You may live thousands of miles from home, not use your local roads or healthcare, not conduct business there and only visit your home country once a year to see your family. We can understand why you may prefer not to pay corporation tax on your company profits back home. The conversation of Offshore vs Onshore Digital Nomad companies has been intensified with recent revelations, including the Panama Papers (BBC News).
However, there is also the reality that we are now living in an age of information sharing. Governments are actively collaborating with an Automatic Exchange of Information (AEOI) to reduce global tax evasion (OECD). This system is a win-win for Governments. They exchange information with one another, and in doing so, each raises more taxes.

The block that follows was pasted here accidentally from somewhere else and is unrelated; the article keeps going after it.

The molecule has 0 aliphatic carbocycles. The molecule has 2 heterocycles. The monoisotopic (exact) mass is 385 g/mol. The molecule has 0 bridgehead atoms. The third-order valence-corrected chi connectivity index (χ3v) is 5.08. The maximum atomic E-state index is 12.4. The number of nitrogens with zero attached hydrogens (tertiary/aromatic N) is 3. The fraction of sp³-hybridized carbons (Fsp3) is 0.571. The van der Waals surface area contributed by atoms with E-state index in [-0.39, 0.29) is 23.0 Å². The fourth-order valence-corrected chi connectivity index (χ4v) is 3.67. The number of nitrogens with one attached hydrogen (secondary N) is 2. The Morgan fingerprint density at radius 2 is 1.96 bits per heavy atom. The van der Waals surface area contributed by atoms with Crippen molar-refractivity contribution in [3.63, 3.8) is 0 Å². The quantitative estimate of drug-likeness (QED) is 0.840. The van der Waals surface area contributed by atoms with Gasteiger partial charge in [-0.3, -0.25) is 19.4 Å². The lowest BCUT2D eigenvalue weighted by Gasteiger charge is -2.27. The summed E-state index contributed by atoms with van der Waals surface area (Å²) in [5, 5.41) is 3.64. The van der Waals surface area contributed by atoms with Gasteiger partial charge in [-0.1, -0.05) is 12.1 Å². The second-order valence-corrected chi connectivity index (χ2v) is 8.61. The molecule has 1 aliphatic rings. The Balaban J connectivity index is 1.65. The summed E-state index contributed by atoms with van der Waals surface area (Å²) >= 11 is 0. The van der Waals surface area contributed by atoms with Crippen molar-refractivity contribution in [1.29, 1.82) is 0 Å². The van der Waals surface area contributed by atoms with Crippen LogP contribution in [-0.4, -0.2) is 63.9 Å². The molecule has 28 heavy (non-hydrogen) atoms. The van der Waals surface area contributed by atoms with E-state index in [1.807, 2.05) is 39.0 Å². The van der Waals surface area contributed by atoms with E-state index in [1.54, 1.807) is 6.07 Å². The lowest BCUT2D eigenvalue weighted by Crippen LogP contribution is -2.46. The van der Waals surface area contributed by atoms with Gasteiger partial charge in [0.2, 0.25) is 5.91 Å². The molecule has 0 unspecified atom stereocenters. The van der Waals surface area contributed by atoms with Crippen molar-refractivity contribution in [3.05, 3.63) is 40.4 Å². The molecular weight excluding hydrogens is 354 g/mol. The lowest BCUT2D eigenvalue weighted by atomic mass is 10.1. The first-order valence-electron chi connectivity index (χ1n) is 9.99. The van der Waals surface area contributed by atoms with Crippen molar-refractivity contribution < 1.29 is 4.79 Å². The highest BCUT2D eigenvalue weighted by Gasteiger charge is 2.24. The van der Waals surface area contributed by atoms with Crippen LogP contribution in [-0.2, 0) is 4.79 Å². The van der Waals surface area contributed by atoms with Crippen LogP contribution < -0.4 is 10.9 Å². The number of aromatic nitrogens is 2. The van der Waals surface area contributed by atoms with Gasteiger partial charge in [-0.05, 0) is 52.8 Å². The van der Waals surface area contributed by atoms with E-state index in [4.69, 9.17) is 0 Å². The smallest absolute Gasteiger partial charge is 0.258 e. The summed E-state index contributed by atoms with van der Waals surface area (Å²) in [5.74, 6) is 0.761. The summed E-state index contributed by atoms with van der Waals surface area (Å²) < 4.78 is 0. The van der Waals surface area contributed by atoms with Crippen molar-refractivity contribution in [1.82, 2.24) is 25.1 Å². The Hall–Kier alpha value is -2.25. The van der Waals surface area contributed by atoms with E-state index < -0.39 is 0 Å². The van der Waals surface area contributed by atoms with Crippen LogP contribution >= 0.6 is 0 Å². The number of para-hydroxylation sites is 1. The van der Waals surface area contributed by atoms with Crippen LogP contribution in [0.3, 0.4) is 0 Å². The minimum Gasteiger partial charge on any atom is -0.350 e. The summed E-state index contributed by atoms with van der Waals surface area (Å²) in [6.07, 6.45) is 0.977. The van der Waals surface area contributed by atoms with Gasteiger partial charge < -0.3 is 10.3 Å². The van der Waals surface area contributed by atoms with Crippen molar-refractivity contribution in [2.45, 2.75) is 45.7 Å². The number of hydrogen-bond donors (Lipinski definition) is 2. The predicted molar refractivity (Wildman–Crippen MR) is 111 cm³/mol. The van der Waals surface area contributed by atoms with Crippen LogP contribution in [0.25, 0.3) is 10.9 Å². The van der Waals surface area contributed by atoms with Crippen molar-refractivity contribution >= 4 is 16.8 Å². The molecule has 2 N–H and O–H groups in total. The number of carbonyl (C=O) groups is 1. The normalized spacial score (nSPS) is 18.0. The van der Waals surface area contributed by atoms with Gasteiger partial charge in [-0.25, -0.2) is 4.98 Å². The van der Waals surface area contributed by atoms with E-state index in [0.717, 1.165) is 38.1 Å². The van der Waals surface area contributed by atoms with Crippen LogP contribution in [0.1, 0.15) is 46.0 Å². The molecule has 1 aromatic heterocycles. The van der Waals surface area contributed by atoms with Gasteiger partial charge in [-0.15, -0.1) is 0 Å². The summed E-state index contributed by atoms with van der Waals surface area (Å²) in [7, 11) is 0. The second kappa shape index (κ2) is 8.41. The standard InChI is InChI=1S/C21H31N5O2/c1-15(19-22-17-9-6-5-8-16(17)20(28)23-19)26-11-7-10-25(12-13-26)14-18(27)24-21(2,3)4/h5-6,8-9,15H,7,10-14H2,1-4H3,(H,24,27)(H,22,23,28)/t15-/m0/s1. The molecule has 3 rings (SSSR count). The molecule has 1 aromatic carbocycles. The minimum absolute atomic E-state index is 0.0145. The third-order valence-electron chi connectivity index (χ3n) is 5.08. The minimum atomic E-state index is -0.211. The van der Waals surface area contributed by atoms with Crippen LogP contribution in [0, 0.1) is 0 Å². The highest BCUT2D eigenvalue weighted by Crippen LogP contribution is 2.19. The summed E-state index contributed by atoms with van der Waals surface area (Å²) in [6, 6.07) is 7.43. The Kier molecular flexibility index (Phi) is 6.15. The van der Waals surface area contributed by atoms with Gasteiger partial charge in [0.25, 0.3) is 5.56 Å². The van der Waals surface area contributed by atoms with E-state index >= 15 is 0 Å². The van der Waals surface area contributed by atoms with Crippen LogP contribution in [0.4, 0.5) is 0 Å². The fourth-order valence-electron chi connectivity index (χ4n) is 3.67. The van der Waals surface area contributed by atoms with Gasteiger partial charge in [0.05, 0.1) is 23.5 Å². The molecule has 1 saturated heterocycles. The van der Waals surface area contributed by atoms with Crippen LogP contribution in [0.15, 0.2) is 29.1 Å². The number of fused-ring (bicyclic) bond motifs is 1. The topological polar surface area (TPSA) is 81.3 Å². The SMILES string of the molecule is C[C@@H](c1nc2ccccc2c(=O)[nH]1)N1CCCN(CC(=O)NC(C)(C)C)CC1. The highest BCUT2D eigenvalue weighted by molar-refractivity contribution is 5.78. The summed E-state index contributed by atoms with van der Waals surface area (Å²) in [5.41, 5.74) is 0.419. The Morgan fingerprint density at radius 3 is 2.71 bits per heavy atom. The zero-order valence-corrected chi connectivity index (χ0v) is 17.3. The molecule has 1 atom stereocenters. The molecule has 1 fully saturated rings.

This system enables the discovery of previously undetected international tax evasion. There is also the premise that having this system in place will increase voluntary disclosures of earnings. The main reason for this being that the individuals know they are more likely to be discovered.
So what does this mean Digital Nomads who want to minimise their global taxation? It is important to note that while tax evasion is illegal, tax avoidance is not illegal. Tax avoidance is using the rules laid down by governments to minimise your global taxes.
The worlds leading companies such as Amazon and Apple, avoid tax legally to significant effect. Whether these practices are immoral is not for us to pass judgement on. Amazon famously made UK headlines in 2012 when it declared UK sales of $213 million and sales of $11 billion in Luxembourg (Medium). The population of the UK is 66 million, while in Luxembourg it is 590k (World Bank).